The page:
When it comes to climate action, it seems Sinn Féin’s main policy is to blow hot air

What is Sinn Féin’s position on climate action? Answer: Inaction.

The Hay Party emits its spokesperson on climate change today from its party room on the Leinster House plinth.

Darren O’Rourke wanted to talk about measuring energy poverty. His party has a new bill. It has no updated policy on climate change, which is unchanged from 2019.

Since then, the party has issued 11 new policies on housing and nine announcements on health.

The brazen targeting of voter concerns has catapulted the party to a level of popularity that is more or less combined with Fine Gael and Fianna Feel. Yet it still fears potentially setting aside a vote.

So the party’s climate change spokesperson could not take a position on the currently hot topic of emissions reduction targets, which agriculture must meet by 2030.

The first thing Mr O’Rourke said was that he “cannot draw a figure out of thin air”. Or even out of dense air from CO2 and methane emissions, the latter is 28 times more dangerous, with almost all Irish methane emissions produced by agriculture, especially cattle.

During the 20-minute media grilling, Mr O’Rourke repeatedly declined to specify what the landing zone should be, as the Climate Change Advisory Council said agriculture should reduce gases at a range between 22pc and 30pc. Will have to – leave the ultimate goal to the politicians.

Mr O’Rourke condemns the ‘toxic public discourse’ that has people debating the target on the airwaves

In contrast, spokespersons for the Social Democrats and People Before Profit have openly argued for the 30PC. Mr O’Rourke liberally said he is “deserved to predict what he wants” – then denounced the “toxic public discourse”, leading to people debating it on the airwaves. Which can be considered, you know, democracy in action.

Sinn Féin would not contribute to the kind of mudslinging we were left to imagine. To allege that the main opposition party is irresponsibly sitting on the fence while the planet is burning – party frontbencher Louise O’Reilly was unable to deal with figures on the plinth the previous day – Sinn Féin says it should is “excluded from” the process” and does not have access to the background information (neither Social Democrats or People Before Profit) needed to make the calculations.

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Sinn Féin’s Darren O’Rourke had little to say when asked about the national herd

The figure is “for the government to work for”, Mr O’Rourke said. As for the suggestion that Sinn Féin would immediately criticize the figure when it came out, Mr. O’Rourke, who had always been quiet, jokingly poked softly. Sinn Féin won’t do that, he said, “we’re going to protect our position.”

It would then settle the problem by seeking to look at the base of the data, citing an unpublished report from McKinsey advisors and input from other experts convened by the government.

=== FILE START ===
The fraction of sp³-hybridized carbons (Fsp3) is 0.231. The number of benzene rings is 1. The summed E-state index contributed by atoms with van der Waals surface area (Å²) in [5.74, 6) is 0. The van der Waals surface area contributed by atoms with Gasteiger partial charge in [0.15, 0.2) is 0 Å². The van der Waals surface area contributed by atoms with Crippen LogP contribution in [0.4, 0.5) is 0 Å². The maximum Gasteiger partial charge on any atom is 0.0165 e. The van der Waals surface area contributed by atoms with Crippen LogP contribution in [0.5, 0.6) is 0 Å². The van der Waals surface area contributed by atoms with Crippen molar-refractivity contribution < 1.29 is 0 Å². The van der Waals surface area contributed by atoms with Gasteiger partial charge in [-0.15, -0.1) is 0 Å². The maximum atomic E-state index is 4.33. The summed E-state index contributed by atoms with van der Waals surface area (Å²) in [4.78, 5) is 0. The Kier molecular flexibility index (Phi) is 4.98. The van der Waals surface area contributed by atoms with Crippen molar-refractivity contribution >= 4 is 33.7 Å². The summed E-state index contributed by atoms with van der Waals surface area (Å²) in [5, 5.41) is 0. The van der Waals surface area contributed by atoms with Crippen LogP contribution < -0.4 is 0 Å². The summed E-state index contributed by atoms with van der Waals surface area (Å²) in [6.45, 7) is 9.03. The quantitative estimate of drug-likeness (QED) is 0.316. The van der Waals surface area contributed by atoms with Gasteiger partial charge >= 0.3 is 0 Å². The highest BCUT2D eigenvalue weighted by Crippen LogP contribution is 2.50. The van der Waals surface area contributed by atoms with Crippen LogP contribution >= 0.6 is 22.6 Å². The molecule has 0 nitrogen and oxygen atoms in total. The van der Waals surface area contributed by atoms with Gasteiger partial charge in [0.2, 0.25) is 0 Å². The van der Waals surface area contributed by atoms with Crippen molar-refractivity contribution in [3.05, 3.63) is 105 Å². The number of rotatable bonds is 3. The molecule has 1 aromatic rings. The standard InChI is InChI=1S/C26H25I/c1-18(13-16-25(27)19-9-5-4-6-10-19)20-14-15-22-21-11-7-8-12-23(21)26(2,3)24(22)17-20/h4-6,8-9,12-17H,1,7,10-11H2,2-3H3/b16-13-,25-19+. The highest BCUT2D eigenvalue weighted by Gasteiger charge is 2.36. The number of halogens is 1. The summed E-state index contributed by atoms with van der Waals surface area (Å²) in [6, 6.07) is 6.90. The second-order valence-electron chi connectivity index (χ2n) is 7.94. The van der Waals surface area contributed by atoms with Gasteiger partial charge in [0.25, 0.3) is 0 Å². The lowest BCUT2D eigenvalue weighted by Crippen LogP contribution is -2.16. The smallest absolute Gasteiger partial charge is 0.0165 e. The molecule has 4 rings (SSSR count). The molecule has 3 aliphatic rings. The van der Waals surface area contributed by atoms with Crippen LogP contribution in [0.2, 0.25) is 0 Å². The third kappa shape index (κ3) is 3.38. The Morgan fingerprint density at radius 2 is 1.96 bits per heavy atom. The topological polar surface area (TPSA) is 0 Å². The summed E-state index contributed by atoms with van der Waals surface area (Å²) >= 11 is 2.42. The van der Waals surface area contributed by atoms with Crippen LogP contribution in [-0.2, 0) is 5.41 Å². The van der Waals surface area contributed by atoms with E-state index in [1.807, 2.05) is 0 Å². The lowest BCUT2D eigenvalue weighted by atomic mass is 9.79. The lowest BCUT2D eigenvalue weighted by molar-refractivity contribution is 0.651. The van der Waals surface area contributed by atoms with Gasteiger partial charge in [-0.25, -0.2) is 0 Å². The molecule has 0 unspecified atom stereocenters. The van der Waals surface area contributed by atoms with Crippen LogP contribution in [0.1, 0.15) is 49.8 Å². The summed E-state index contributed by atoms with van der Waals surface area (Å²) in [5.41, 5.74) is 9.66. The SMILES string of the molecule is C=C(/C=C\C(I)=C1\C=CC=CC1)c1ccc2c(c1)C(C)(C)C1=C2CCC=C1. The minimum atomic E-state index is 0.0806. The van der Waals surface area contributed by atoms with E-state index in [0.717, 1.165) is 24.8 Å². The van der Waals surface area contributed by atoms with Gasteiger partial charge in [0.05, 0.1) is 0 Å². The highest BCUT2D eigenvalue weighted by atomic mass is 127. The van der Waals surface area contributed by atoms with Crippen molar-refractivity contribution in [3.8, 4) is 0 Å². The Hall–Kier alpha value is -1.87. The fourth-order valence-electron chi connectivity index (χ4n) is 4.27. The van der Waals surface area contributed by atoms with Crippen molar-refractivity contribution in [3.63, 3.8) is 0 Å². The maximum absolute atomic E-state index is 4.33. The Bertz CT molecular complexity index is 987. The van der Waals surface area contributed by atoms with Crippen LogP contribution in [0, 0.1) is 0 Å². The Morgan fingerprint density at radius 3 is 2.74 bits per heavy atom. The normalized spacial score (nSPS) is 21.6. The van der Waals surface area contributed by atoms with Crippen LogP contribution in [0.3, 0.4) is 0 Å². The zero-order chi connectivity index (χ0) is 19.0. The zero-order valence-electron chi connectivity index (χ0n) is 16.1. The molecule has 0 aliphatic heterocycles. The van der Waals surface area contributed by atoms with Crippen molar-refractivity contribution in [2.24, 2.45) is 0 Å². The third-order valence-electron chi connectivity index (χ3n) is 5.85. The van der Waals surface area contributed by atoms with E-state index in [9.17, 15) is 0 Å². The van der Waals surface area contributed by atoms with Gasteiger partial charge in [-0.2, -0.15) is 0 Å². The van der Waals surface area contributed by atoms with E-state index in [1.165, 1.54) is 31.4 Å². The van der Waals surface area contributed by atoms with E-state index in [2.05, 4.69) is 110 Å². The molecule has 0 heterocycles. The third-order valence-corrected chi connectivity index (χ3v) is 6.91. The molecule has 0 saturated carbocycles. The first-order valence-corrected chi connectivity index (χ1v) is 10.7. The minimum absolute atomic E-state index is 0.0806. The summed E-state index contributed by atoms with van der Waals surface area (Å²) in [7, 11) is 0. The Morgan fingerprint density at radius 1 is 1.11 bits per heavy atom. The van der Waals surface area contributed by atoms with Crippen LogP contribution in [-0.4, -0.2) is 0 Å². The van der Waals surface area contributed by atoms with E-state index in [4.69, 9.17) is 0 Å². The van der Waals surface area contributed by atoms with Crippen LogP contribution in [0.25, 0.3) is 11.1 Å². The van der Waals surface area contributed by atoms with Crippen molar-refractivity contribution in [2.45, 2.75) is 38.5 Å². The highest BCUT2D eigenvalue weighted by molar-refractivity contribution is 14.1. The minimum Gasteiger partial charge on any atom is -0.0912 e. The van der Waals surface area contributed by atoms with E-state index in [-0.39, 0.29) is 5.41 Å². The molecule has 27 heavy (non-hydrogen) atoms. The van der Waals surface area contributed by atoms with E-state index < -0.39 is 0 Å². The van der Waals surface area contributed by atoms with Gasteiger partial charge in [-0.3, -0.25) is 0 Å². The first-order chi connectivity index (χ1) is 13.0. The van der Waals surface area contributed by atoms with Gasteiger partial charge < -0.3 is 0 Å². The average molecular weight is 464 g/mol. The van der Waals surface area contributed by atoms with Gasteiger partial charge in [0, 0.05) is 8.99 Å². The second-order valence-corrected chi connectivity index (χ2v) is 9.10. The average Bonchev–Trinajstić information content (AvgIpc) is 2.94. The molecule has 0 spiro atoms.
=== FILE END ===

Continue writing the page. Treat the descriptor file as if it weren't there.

But surely Mr. O’Rourke was lobbied by interest groups? What did he say to them?

A climate change spokesperson confirmed that they had engaged with the Irish Farmers Union, which has launched a (perfectly legitimate) outreach campaign to influence legislators.

Sinn Féin’s indecision stems from a decision. It has decided not to take any

Yet when he met with the IFA, he told them that he “does not have the information to support his position, or vice versa”.

Sinn Féin’s indecision stems from a decision. Decided not to take any decision.

Here’s some of Mr. O’Rourke’s word soup of gloop that he emitted without help, in case you want to be happy with someone saying nothing for a long time, as they were effectively unaffected by the climate by his party. -The speaking spokesperson has been asked not to say anything. Change:

“I think the work needed to come up with a figure involves a detailed analysis of what the different measures will mean in terms of percentage-by-percentage reduction. We’ve asked for that information, and we know the government doesn’t. Relying not only on publicly available information but also on the work of private consultants. We have asked for that information and it has been denied.”

Well, can he strike a figure using publicly available information alone? Er, no… (more word soup here): “We know the government did a great job at setting targets and did an even better job of missing every single one of those targets.”

Against such feuds, Mr. O’Rourke was told by a conspicuous person Meczyki – That there are 1.7 million more cows than citizens in this republic.

Would he at least see a reduction in the national herd, given that a cow emits 500 times more greenhouse gases than a human?

Mr. O’Rourke didn’t really know if there was such a thing as a national herd. Pressed, he thought it should “stay”.

Was he talking about the Chinese style state policy of 1.5 calves per cow, yes or no? Mr. O’Rourke didn’t say “yes” or “no”, but started talking about renewable energy. The responsibility was on the society and all the individuals.

OK, so should we all be eating less meat?

Mr. O’Rourke said that if reductions could be achieved across the board, “people wouldn’t have to change in that regard. But there are certainly, you know, changes in society and dietary habits in Ireland and elsewhere.” There are implications that it will affect, and I think farmers across the board have shown willingness to respond to incentives.

So that’s fine.